Wednesday, 3 September 2008


I grieve privately. I tend not share my big sorrows or worries, unless it's absolutely necessary. This is necessary. Because she was something else, and you should know about her.

My Aunt Diane, my wonderful, vibrant, Auntie Di Di, passed away this evening. She raised four daughters, ironed hundreds of altar cloths, canned thousands of quarts of tomatoes and other vegetables, made hundreds of pints of jam, bottled gallons and gallons of home-made wine, baked and frosted several hundred cut-out Christmas cookies every year, and cross-stitched god alone knows how many projects, at least four of which adorn my house. She built great bonfires, taught me to swim, and how to put a minnow on a fishhook. She painted my skinned knees with iodine, greased me up with sunblock, and sprayed me with Off before she'd let me out to play in the summer.

Her love was something, as a kid, it was easy to take for granted because it was so obvious you didn't need to think about it.

She buried her parents, her twin brother, and her husband, and then, before she'd really had time to finish grieving my uncle, she was diagnosed with lung cancer. I am not a violent woman, but the first person who asks me if she smoked may well get their teeth knocked out. Yes, she smoked. She smoked and drank and knew how to throw a hell of a party. She had a great, big, dirty laugh, bright auburn hair, and a delightfully crude sense of humour. She was awesome. You would've liked her. I loved her so much.

Saturday, 3 May 2008

My husband is a GOD.

I've been sniffling and coughing my way through the early stages of a nasty head cold. The weather today is lovely, and but for one quick trip down to the shopping precinct to pick up some micro meals from Marks & Sparks and various cold supplies, I've mostly been poking around online, or sitting in my chair next to the window in the conservatory, making granny squares, drinking apple juice, and feeling sorry for myself. My coldless streak has come to an ignominious and mucosal end, and at this point, I should probably just be grateful the sore throat is mostly gone. (I spent most of yesterday in deep denial, insisting the tingling sinuses and sore throat were obviously allergy-related. Or maybe I slept on my back with my mouth open. But it definitely wasn't aaaaaaaaa-CHOOO! Oh fuck.) I really, really hate sore throats, a legacy of a childhood spent getting one Strep infection after another. As an adult, I've mostly had the robust immune system of a sewer rat, but every now and then, some virus will fell me, and I just have to ride it out.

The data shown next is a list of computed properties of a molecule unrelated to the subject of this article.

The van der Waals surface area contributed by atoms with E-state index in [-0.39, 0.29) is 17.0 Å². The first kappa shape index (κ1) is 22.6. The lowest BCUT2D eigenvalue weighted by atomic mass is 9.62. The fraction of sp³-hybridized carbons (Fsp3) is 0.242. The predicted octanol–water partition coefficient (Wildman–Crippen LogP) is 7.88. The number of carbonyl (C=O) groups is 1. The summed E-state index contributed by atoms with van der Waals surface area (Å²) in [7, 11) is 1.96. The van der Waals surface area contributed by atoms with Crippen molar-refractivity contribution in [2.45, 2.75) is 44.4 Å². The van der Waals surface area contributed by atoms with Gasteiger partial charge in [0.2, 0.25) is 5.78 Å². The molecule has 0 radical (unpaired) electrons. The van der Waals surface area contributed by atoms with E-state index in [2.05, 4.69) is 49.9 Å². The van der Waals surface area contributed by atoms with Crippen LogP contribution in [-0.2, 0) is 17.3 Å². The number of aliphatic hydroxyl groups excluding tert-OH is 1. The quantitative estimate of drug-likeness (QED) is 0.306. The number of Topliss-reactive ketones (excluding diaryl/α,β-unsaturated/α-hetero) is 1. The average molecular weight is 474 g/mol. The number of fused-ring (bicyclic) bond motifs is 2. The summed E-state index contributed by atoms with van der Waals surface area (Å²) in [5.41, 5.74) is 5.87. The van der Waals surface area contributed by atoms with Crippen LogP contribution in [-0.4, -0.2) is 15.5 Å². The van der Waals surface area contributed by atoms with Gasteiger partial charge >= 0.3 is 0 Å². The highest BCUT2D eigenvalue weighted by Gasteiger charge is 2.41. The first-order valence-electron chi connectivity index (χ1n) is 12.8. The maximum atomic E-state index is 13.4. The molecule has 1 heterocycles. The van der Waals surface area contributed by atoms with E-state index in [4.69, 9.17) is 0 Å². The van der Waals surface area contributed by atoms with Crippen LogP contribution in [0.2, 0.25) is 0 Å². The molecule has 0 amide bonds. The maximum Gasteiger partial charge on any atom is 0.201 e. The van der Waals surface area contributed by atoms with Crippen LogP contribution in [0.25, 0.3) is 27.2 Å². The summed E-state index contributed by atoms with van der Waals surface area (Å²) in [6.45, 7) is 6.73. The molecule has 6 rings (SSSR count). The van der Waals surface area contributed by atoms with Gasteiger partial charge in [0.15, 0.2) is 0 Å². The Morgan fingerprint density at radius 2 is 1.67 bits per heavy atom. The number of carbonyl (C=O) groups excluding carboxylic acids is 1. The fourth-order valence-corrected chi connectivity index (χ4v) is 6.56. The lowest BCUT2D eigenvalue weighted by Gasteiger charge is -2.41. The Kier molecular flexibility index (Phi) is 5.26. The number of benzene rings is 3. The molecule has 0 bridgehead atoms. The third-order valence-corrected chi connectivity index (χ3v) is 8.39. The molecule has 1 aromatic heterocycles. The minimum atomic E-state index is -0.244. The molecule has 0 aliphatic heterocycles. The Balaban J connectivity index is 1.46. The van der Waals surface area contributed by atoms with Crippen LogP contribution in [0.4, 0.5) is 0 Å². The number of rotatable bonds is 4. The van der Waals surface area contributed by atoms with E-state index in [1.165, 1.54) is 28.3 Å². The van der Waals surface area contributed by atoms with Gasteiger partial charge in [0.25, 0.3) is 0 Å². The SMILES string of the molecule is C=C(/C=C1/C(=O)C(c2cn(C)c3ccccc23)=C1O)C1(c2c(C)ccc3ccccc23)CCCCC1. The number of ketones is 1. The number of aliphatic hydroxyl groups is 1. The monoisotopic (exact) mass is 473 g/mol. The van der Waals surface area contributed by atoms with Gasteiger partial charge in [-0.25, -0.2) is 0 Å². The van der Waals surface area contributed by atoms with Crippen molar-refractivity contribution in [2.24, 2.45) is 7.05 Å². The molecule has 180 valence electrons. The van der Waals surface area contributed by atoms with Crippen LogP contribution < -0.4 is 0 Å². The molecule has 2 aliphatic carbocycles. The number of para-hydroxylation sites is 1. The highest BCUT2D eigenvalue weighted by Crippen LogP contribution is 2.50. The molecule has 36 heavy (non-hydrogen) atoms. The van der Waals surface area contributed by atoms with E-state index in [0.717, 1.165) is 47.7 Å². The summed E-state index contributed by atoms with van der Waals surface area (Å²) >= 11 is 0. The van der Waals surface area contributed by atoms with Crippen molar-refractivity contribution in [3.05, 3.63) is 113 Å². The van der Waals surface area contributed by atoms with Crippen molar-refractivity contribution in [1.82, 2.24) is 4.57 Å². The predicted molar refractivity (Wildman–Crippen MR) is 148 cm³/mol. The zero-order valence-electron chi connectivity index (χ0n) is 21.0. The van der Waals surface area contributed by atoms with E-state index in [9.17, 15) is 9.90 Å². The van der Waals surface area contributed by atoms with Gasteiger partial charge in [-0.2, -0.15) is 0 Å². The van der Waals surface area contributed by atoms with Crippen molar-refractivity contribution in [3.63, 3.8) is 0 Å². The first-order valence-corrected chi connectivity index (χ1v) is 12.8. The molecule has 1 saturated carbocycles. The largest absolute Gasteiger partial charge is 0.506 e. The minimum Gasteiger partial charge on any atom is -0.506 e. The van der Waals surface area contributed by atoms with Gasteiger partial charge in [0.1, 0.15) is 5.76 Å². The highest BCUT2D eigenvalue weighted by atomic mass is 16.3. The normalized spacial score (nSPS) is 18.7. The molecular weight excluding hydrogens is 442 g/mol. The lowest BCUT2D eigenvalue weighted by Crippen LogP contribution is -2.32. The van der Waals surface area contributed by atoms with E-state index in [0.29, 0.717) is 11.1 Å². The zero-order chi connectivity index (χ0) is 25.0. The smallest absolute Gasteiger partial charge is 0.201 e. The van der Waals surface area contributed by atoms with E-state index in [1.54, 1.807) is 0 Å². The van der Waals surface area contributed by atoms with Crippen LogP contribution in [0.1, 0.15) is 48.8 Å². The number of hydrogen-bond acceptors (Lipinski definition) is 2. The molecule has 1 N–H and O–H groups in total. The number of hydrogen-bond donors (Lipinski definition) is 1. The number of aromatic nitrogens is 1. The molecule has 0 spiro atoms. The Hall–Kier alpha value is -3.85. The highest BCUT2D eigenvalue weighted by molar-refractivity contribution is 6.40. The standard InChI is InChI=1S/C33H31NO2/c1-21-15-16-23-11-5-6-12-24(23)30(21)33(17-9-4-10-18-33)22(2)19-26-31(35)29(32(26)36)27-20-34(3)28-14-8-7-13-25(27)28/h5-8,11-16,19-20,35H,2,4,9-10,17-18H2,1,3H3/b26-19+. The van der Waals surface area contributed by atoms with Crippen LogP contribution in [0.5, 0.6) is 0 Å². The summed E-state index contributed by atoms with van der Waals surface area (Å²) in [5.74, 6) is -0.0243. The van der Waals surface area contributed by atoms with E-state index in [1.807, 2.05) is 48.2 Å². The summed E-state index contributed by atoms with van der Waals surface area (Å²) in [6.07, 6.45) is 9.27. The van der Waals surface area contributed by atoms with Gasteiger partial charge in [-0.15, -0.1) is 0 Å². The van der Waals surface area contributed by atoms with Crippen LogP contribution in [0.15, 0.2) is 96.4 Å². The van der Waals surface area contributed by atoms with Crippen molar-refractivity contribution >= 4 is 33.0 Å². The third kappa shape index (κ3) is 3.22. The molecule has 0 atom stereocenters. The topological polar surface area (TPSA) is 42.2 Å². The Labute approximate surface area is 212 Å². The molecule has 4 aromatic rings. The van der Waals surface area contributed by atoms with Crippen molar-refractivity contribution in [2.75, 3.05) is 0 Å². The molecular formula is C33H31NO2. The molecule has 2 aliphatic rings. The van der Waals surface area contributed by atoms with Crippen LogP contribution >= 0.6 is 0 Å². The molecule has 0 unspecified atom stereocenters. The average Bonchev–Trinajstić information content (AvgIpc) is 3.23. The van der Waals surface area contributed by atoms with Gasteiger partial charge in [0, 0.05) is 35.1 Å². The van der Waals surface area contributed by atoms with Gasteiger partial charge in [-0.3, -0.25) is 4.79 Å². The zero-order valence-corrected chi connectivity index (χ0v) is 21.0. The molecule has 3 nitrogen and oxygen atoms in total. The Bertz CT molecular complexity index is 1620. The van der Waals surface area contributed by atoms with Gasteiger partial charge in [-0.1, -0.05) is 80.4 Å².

And do you know what that man did? He went out into the garden, mixed up a bunch of fertiliser and compost and spread it out over the rose beds. All by himself, without any help from his whinging, sickly wife. AND HE WEEDED, TOO. And when I thanked him, he said, "Aw, love, you already do so much around here. Just try to feel better."

If only I could breathe through my nose, I'd thank him properly.

Thursday, 1 May 2008

holiday planning

Well, the first two weeks of June will be our summer hols this year. Phil booked the time off, but of course, we haven't decided where we're going or what we're doing. We'll spend part of it at home, probably just hanging out and doing some work in the garden, by which I mean, "sitting on the patio, swilling Pimm's or mojitos." We definitely do want to get away though; our long weekend in London last autumn was the first holiday we'd actually gone somewhere in years. I suspect I'm basically a homebody at heart, but I truly am all in favour of going away for a bit, to let somebody else do the cooking and cleaning. I'm not very good at letting things go at home when I'm supposed to be relaxing.

So far, discussions have centred around Edinburgh, York, possibly London again, maybe Brighton -- although Brighton in early June sounds kind of nightmarish for crowds -- or, as an outside possibility, renting a cottage somewhere in Deep Wales. Cornwall or Devon sound tempting as well, but Phil and I are very, very bad at dealing with touristy places in tourist season (this would be why our holidays usually take place in autumn or winter) so we'd like to minimise that as much as possible. Everywhere you'd want to go in Britain is usually thronging with tourists, alas, so probably we should just decide where we really want to go, and then just suck it up and deal with the crowds.

At the moment, surprisingly, I find myself leaning to York. Phil did his undergrad there, and lived there on and off for about a decade, so he has loads of friends there and knows the place well. It's also where we went on our honeymoon, which I really couldn't enjoy at the time, as I was both ill and suffering from post-wedding nervous collapse. Possibly the least sexually-charged honeymoon ever, but I did love the place, and I'd like to see it when I'm feeling well.

Even though I love Brighton, I am not really a beach person, so crappy weather doesn't bother me a bit when I'm on holiday. I can't think of anything more boring than having to slather myself in super high SPF sunblock and then just sort of sit there in the sun. So in Brighton, we walk on the pier, because I must have my candy floss, wander up and down the hills and through the Shambles, and spend a lot of time sitting in nice pubs. Which, minus the pier, candy floss and hills, is probably exactly what we'd do in York, with a trip to the Minster and a walk along the city walls instead. See, now I'm getting very warm to the idea. The fact that I know for sure there is a good yarn shop in York has nothing to do with it.

Sunday, 20 April 2008


I found my camera this morning. Which is OK! My phone camera is only 3 megapixels, and thus not the kind of thing I'd use for anything other than a convenient snapshot device, and I really do like my elderly Lumix, so it's good to be able to put off buying a real camera for a while. I can always use Phil's D200 if I need to go superfancy or all macro, like with garden photos.